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Computational statistics, spring 2011


Petri Koistinen


There is going to be an exam on Thu 11 Aug (the general examination day of the department). You should register for the exam at the department office.


8 cu.


Advanced studies


  • Basic skills in linear algebra
  • Basic skills in multivariate differential calculus (partial derivatives and multiple integrals)
  • Basic skills in calculating with multivariate probability distributions (joint and conditional distributions)
  • Some previous exposure to Bayesian statistics would be helpful


Periods III and IV: Mon 12-14 and Fri 12-14, room B120

Easter holiday

Contents of lectures

  • Week 4: we started the course on Friday and went through Ch. 1 of the lecture notes.
  • Week 5: Ch. 2 (except Section 2.8).
  • Week 6, Ch. 3 (but this year we skip sections 3.3.2 and 3.3.3). We will return to Sec. 3.8 on Monday.
  • Week 7, Sec. 3.8, and Sections 4.1 - 4.6.1.
  • Week 8, Sections 4.6.2, 4.6.4, and 5.1 - 5.7.
  • Week 11, recapitulation for the exam on Monday; exam on Friday (no exercises).
  • Week 12, Sections 6.1, 6.2, 6.3 and 7.1. This year we skip Sec. 6.4. Results of first course exam on Friday.
  • Week 13, Sec. 7.2 - 7.7.
  • Week 14, Sec. 7.7, 8.1 - 8.3 and Sec 8.4 up to eq. (8.5).
  • Week 15, Rest of Sec. 8.4; we skipped Sec 8.5. Ch. 9.
  • Week 16, Sec 10.1 - 10.4.


This course gives an overview of computational methods which are useful especially in Bayesian statistics (but some of the methods are also used widely in frequentist inference)

  • Review of probability and Bayesian inference.
  • Methods for generating independent samples from distributions.
  • Classical Monte Carlo integration and importance sampling.
  • Approximating the posterior distribution using numerical quadrature or Laplace expansion.
  • MCMC methods: Gibbs and Metropolis-Hastings sampling.
  • Auxiliary variable methods in MCMC.
  • EM algorithm.
  • Multi-model inference.
  • MCMC theory.


Two course exams at the end of each of the periods III and IV. Alternatively, a separate exam.

  • General advice for the two course exams: You should bring a pencil and an eraser to the exam. You will be provided blank paper. Additionally, you are allowed to (but need not) bring a calculator and a lightweight (less than half a kilogram) book of mathmetatical tables/formulas (for Finns: MAOL taulukot).
  • The first course exam was held on Fri 18 March at 12-14 in the room B120. Its area: Chapters 1-5 (skip Sections 3.3.2, 3.3.3 and 4.6.3) and the exercises from sessions 1-4. Exam problems and suggested solutions.
  • The second course exam was held on Fri 13 May at 12-14 in the room B120. Exam area: Chapter 6 - Section 10.4 (skip Sections 6.4, 7.4.4, 7.4.6, 8.5). No questions on the EM algorithm (ch. 9). No questions about the DIC (Sec. 10.4). Exam problems and suggested solutions.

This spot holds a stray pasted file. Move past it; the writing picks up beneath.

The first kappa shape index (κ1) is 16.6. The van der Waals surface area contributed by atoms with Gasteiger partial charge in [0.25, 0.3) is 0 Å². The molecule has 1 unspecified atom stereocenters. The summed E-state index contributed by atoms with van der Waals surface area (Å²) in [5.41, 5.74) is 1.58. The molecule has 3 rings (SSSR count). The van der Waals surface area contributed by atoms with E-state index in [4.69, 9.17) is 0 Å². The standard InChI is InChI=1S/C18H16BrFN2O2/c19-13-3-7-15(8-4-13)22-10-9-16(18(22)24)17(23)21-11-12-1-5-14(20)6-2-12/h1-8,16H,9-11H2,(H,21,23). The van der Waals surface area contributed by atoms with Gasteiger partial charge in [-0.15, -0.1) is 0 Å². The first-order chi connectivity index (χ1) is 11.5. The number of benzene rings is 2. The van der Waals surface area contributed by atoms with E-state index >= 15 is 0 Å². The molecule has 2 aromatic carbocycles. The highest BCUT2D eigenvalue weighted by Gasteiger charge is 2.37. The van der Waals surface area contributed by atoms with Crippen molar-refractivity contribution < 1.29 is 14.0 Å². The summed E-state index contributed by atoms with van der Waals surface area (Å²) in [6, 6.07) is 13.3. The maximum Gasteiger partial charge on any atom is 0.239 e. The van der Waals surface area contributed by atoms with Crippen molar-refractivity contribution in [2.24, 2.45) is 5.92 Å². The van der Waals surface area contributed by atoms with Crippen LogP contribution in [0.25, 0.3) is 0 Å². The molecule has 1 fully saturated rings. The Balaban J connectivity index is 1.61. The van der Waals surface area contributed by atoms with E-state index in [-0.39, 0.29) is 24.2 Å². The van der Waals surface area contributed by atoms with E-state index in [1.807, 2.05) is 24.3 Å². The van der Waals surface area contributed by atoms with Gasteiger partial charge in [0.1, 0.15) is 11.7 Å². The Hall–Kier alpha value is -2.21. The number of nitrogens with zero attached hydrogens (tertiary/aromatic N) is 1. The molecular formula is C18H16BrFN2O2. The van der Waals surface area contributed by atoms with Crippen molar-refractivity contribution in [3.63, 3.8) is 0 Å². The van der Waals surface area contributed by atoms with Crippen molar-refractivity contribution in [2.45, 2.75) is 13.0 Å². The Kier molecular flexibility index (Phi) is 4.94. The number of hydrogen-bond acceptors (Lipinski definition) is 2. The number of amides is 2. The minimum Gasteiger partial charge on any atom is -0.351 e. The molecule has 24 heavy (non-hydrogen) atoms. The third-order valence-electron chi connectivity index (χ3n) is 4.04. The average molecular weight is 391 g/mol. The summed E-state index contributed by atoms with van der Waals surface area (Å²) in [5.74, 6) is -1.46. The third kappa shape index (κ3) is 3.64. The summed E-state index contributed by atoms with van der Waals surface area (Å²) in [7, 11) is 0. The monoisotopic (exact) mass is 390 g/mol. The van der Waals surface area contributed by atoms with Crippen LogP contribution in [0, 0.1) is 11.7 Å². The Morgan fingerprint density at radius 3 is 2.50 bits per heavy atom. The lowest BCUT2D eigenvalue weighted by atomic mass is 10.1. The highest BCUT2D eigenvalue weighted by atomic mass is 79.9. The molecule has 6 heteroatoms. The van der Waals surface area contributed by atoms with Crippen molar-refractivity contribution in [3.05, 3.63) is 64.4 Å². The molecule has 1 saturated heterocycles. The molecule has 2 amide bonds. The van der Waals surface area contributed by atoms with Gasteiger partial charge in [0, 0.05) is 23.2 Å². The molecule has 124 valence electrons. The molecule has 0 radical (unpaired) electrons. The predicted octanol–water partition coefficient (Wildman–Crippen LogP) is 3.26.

If you want to take a separate exam, then it is easiest to arrange it on some of the general examination dates of the department. Send me a message well in advance, when you are ready to take the exam. The area is Chapter 1 - Section 10.4 (skip Sections 3.3.2, 3.3.3, 4.6.3, 6.4, 7.4.4, 7.4.6, 8.5). (I might make a question about the EM algorithm.)

Lecture notes

  • Part 1: Chapters 1-5 and Appendices A and B.
  • There is a bug in the pseudocode of Example 3.2 on p. 41. The correct procedure is: in step 2 generate Z from N_d(0, Sigma); in step 3 set X = mu + Z / sqrt(Y).
  • Part 2: Chapters 6-11.


Fri 10-12, room B120. No exercises on the first week of period III or period IV.

You will get additional points, which will be added to your points from the two course exams, according to the formula

max(0, floor((n - 2)/5))

where n is the number of marked exercises (out of maximum 45). If you mark an exercise as solved, then you should be able to discuss your solution on the blackboard. (Your solution does not need to be complete or correct for that.)

Practical work

In order to get the credits, you need to pass also the compulsory practical work (harjoitustyö). It would be ideal to do the work in groups of two or three. The aim is to implement the Metropolis--Hastings algorithm or the Gibbs sampler in some simple bivariate problem, where you can visualize your results. The result of this practical work should be a short report (not much text, 3-4 pages would be the ideal length) which includes

  • all the needed formulas (e.g., likelihood; prior; full conditionals, if these are needed)
  • a description of the algorithm (the code does not need to be included)
  • graphical and numerical summaries of the posterior

Project proposals (each group selects one from these or invents an own topic):

  • (pdf) Gibbs sampler for allele frequencies in the ABO blood type system.
  • (pdf) Inference from grouped normal data.
  • (pdf) Analysis of a bioassay experiment.
  • (pdf) Three different Metropolis--Hastings samplers for gamma parameters.
  • (pdf) Analyzing space shuttle Challenger data; data file challenger.dat.


  • You should return your work by the end of September, 2011. However, I hope many of you are able to return the work earlier. (Don't spend very much time on polishing the text; concentrate on getting the formulas and results into shape.)


Did you forget to register? What to do.

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